Alfa Romeo’s parent company, Fiat, has recently delayed the Alfa Romeo Giulia’s production until the 2017 model year. This was sad news when we heard it, but now that the Giulia has hit our shores in LA, for the 2015 Auto Show, we get to drool over it some more before it finally arrives.
First and foremost, the Giulia sedan looks every bit as gorgeous as you’d expect from the Milan, Italy-based firm. While German cars in this segment are all quite safe and refined, the Giulia is pure excitement and emotion. It’s angry and beautiful at the same time. While it might have some strange-looking angles and not look perfect from others, there’s no denying that the Giulia was designed by people with style in mind, not by computers or wind-tunnels. It’s a refreshing design.
The interior is much the same, where there’s red stitching and crazy shapes and the starter button on the steering wheel. I appreciate how a BMW’s interior isn’t necessarily beautiful, but beautifully laid out where everything is easy to find and reach. This Giulia’s cabin seems a bit messier but better aesthetically. And while I appreciate a BMW’s interior ergonomics, I also appreciate my accountant but I don’t really want to drive around with him. I’d rather have good-looking and strange than ergonomic but boring. At least you’ll never get bored of the Alfa’s interior.
But let’s get down to business –The Alfa Romeo Giulia Quadrifoglio. The top of the range Giulia, the competitor to the BMW M3, will have a Ferrari-tuned 2.9 liter twin-turbocharged V6 that will make 505 horsepower and 443 lb-ft of torque. That should be good for 0-60 mph in around 3.8 seconds with a short-throw six-speed manual gearbox.
But the Quadrifoglio isn’t just brute force. There’s some clever lightweight bits underneath its skin. A carbon fiber driveshaft will sent power to the rear wheels, there’s a carbon fiber rear wing, active front aerodynamics, a torque-vectoring limited-slip differential and adaptive damping. Brakes will be from Brembo and will be four-pistons all the way around on cast-iron rotors. A carbon fiber hood and roof, combined with aluminum door skins and fenders will allow the Quadrifoglio to keep its weight down and offer a near 50/50 weight balance. All of this power and tech will make the Quadrifoglio start at around $70,000, or a bit more than the BMW M3.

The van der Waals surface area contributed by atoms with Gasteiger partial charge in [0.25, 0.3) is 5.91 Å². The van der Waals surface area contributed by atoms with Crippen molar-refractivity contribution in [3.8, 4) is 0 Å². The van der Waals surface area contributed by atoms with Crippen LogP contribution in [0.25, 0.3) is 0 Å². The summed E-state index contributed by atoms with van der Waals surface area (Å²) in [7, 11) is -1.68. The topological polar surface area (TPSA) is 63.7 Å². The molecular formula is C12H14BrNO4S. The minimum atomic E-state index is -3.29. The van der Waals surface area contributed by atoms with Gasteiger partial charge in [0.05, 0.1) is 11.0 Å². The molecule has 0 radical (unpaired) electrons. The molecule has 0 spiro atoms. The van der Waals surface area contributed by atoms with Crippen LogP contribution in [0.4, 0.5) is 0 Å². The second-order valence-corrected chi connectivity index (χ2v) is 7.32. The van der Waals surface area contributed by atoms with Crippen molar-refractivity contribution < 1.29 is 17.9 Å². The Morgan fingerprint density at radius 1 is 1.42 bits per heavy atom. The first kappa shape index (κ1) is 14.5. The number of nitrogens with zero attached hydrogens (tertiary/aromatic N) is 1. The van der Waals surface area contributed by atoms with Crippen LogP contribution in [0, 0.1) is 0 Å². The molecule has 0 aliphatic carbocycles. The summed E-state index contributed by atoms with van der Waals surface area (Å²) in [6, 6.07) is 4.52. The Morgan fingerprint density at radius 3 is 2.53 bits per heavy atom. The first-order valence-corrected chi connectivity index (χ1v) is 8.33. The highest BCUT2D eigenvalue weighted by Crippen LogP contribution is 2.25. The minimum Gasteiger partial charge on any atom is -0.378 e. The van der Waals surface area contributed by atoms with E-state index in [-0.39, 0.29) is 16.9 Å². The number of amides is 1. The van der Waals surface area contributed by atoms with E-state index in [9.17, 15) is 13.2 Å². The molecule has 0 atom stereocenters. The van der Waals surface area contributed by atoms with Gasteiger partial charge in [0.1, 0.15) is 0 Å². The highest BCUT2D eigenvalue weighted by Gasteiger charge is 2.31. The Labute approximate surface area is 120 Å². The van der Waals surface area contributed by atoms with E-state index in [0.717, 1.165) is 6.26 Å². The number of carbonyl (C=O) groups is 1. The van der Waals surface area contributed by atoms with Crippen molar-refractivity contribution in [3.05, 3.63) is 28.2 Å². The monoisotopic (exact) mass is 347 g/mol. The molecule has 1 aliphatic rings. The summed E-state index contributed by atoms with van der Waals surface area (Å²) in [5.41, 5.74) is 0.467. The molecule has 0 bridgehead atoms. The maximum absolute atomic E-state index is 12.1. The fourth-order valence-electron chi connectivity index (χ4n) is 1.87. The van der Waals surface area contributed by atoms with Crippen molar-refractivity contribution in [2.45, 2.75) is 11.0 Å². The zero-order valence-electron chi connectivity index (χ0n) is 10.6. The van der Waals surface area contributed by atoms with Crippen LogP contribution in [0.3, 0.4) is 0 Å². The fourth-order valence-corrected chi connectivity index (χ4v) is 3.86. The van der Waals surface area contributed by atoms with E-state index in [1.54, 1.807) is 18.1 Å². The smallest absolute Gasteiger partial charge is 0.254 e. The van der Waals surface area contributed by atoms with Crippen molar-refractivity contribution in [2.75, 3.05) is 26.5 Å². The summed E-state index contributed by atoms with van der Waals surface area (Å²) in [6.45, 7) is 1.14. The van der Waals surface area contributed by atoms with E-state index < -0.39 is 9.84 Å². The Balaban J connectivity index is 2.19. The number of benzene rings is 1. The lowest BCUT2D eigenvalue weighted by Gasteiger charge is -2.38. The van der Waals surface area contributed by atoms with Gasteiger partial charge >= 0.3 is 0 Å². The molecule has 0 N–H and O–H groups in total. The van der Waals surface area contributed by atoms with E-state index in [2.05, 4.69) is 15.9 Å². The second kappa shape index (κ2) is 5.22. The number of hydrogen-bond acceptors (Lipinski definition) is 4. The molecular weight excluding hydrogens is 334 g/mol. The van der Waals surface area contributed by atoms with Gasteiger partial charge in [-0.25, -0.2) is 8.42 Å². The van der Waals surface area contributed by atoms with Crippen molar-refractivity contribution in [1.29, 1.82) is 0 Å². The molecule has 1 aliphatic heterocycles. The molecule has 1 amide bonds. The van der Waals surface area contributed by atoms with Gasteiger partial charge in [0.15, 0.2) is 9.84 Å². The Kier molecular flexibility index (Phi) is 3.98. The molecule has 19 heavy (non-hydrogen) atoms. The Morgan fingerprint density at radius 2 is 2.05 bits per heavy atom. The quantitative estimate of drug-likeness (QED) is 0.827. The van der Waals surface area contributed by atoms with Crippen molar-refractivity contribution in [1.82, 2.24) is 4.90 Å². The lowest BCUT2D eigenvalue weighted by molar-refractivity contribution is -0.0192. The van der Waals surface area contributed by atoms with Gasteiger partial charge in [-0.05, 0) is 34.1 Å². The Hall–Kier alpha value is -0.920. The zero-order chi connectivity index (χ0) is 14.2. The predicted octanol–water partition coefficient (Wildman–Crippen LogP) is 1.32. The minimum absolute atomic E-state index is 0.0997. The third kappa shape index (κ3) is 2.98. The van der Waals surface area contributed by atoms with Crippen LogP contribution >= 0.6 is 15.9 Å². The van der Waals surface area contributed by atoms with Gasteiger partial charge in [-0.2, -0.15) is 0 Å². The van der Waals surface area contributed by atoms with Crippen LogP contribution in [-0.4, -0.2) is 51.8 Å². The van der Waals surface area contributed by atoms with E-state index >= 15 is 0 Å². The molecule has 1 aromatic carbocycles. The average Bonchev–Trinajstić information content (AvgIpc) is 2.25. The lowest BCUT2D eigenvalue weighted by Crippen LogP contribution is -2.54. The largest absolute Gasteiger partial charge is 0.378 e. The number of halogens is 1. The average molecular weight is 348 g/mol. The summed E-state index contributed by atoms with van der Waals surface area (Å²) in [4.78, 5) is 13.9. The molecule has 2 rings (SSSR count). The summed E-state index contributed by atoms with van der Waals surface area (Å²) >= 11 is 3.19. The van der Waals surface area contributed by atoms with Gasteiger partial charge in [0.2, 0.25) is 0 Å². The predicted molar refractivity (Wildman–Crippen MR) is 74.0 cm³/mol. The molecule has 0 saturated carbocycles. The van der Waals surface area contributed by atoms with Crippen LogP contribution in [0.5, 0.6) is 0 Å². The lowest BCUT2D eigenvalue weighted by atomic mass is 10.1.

But if you can’t afford the big dog Giulia, less powerful versions will be available. the base model will come with a 276 horsepower 2.0 liter turbocharged four-banger. This model, with the six-speed manual, will likely be the model to get as it won’t be as expensive to own and run and inevitably fix and it will look just as good.
The new Giulia might not come with the refinement, ergonomics or reliability that BMW is known for. But it will bring an Italian flare and much needed excitement to the segment when it debuts. It might not be the better car than the BMW 3 Series or M3, but it will certainly be more exciting and that could be worth the minor drawbacks to many customers.